5 hidden adventure travel experiences in Russia

Legion Media
If you want to avoid the crowds and get off-the-beaten-track in Russia, where should you book your next flight to? Check out these options.

1. The Polar Urals

For most travelers, the Ural mountains are perhaps best associated with the scenic interlude that they offer between Yekaterinburg and Kurgan on the Trans-Siberian Railway. However, for those interested in getting off-the-beaten-track, the northernmost reaches of this historic geographic border between European Russia and Siberia, the Polar Urals, offers one of Russia’s greatest adventure experiences.

The Polar Urals cut between the northern cities of Salekhard, Vorkuta, and the Yamal Peninsula, and serve as a focal point for one of Russia’s most remote regions. For travelers willing to navigate the mountains, a unique insight into the nomadic Nenets culture of Yamal awaits, alongside a night in a chum (a Nenet version of a teepee) in the otherworldly arctic tundra.

In the midst of the polar nights, travelers can fly from Moscow to Salekhard, before enjoying a snowmobile trip across the Polar Urals to the Yamal Peninsula. Despite the gale-force arctic winds and competing with minimal visibility on a trip last winter, it’s by far one of Russia’s most exciting adventure travel experiences.

2. North Caucasus

Russia is often stereotyped as a land of snow and ice, but, Adam Sloper, a fellow British Backpacker Society co-founder, said that “a trip to the North Caucasus smashes any such preconceptions.” On Russia's southern border lies canyons, ancient castles, and sand deserts, and forces visitors to re-evaluate their understanding of the Russian Federation.

Travelers can fly from Moscow, Istanbul, or Sharjah to the up-and-coming capital of the Chechen Republic, Grozny, before then overlanding to the Russian-Azeri border at Derbent using just marshutkas (minibus). En-route, travelers can visit Sulak, one of the world’s deepest canyons, and climb the Sary Kum sand-dune, which lies just outside of Makhachkala. Despite enjoying the world-class adventure travel attractions in the North Caucasus that he discovered on a recent trip, keen-traveler Michael Worrall commented that “the hospitality of the Chechen and Dagestani people that is the real highlight of the region.”

3. Yakutia in winter

Visiting the coldest inhabited region on earth in mid-winter may seem like an unusual choice for a holiday, but, with the right coat and a sense of adventure, a trip to the land of frozen eyelashes can be one of Russia’s most unique adventure travel experiences. Endless snow-covered natural parks, dramatic crystal-blue ice-roads and temperatures touching -50 °C ensure that adventure is not hard to come by in Yakutia, but, with wonderfully hospitable (and, critically, well-heated!) homestays dotted along the main tourist trails in the region, travelers will leave this winter wonderland with warming memories that will last a lifetime.

Truly adventurous travelers can enter the region by taking a 24-hour marshrutka from the Siberian city of Tynda, but most visitors fly to the regional capital of Yakutsk from Moscow, Seoul or Harbin.  From Yakutsk, common destinations include Oymyakon, the world’s coldest inhabited city, or the Lena Pillars Natural Park for a dramatic winter hike. However, with the Yakutian region almost being as large as India, there is no shortage of potential travel destinations!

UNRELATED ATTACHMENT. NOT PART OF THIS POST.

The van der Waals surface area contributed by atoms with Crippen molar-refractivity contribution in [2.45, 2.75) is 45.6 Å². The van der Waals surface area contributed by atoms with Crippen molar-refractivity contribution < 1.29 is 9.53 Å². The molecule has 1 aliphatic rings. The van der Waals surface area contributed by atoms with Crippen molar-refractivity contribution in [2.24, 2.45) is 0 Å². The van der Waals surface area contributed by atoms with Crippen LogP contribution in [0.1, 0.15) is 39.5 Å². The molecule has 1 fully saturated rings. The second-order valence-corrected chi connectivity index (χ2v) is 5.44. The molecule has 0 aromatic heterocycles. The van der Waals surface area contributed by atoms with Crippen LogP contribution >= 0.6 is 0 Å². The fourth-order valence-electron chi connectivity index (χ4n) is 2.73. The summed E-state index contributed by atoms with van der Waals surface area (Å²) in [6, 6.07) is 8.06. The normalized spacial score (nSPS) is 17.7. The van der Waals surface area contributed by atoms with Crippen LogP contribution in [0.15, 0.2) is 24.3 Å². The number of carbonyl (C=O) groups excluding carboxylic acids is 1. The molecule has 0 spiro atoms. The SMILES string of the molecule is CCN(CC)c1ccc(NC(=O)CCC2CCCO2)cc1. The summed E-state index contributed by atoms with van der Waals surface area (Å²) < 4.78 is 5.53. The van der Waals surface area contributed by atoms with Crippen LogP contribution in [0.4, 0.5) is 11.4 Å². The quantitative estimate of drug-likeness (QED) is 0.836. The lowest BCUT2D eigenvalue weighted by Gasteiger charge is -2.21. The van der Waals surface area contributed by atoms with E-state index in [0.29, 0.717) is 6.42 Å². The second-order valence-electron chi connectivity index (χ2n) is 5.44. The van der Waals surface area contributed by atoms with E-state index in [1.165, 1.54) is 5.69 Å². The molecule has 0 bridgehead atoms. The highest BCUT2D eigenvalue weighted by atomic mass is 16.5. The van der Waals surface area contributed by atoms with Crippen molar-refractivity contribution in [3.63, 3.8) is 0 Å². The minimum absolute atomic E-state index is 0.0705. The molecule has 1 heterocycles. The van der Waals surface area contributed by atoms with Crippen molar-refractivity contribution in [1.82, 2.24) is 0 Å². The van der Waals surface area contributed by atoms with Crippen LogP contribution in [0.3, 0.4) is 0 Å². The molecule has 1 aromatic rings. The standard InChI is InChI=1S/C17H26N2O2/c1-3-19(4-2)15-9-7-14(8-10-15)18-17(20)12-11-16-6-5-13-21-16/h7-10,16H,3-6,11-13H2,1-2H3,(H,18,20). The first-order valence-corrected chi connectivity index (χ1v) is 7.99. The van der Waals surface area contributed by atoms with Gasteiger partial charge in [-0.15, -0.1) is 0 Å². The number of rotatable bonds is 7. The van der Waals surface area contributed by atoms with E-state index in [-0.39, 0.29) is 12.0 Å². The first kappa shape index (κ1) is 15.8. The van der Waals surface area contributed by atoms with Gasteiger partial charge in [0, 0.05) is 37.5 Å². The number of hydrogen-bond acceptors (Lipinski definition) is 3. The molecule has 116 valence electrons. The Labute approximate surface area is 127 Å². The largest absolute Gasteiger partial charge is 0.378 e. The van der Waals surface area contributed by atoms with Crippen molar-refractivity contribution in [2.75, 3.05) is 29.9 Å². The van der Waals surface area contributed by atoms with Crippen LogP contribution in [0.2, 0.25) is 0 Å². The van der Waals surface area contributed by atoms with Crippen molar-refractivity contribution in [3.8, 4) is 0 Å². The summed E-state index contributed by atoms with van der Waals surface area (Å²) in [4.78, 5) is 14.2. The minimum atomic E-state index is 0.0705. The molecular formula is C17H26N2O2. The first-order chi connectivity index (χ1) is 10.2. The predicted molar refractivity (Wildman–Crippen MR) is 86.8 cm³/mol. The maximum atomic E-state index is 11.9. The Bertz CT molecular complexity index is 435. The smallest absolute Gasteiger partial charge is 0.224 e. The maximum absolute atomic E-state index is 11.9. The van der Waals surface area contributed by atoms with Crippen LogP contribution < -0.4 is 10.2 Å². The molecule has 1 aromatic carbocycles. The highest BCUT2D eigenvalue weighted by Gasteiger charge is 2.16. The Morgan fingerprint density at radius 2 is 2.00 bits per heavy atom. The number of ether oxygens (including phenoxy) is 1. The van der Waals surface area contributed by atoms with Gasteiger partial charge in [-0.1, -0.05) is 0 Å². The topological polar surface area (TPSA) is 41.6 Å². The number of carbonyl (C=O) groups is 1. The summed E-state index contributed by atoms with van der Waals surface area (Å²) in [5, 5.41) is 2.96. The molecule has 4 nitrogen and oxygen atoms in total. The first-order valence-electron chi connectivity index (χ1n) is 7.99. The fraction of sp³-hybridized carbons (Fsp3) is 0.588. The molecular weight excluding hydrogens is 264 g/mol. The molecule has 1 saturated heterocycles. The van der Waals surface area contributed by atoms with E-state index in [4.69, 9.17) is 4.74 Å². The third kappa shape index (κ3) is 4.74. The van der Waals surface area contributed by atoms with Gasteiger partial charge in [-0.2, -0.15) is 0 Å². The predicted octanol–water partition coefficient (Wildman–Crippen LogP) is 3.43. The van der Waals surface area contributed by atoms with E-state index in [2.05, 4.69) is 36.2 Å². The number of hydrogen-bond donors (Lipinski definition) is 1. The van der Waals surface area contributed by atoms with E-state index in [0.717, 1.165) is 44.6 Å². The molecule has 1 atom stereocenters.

4. Chuysky Trakt

From Novosibirsk to the Russian-Mongolia border snakes one of Russia’s most exciting roads for road trip-obsessed travelers: Chuysky Trakt. Cutting straight through the dramatic mountain scenery of the central Altai Republic and ending in the magical steppe landscapes of the Kosh Agach district, a roadtrip in this region offers travelers a scenic tour-de-force that features yurts, volcanic hot springs and snow-capped mountains. The route is certainly not all about driving though – visitors to the towns on Chuysky Trakt can zip-wire through gorges, gallop horses across the steppe and raft down some of Russia’s most exciting white-water rapids.

Gorno-Altaisk, the capital of the Altai Republic, has direct flights from Moscow, but, due to their low frequency and comparatively high cost, travelers often prefer flying to Novosibirsk, before then taking a sleeper train to Biysk and onward taxis to Gorno-Altaisk. From Gorno-Altaisk, travelers can easily arrange marshrutkas or taxis all the way to the Mongolian border, stopping-off on the route’s scenic high-points such as Chibit to revel in the awesome natural beauty that is southern Siberia.

5. Kamchatka

Kamchatka, a peninsula of fire and ice almost half a world away from Moscow, is a land of superlatives. It’s one of the world’s most geologically active regions, and is home to landscapes so unusual that visitors may feel that they have arrived on a completely different planet. Expect horizons packed with smoking volcanoes – this is a place that offers nature at its most raw, primal, and, for Instagramers, photogenic.

Due to a lack of roads between Kamchatka and the rest of Russia (yes, it really is that remote!), travelers usually enter the peninsula aboard direct flights from Moscow or Vladivostok. From the regional capital Petropavlovsk-Kamchatsky, travelers can be seen jumping on snowmobiles to climb to the smoking Mutnovsky Volcano, or even boarding a once-in-a-lifetime helicopter-trip to the Valley of the Geysers. Kamchatka is a real Shangri-la of adventure travel, but winter travelers should pack some really big gloves, as -30°C  feels particularly chilly on the back of a snowmobile!

If using any of Russia Beyond's content, partly or in full, always provide an active hyperlink to the original material.

We've got more than 2 million followers on Facebook. Join them!

This website uses cookies. Click here to find out more.

Accept cookies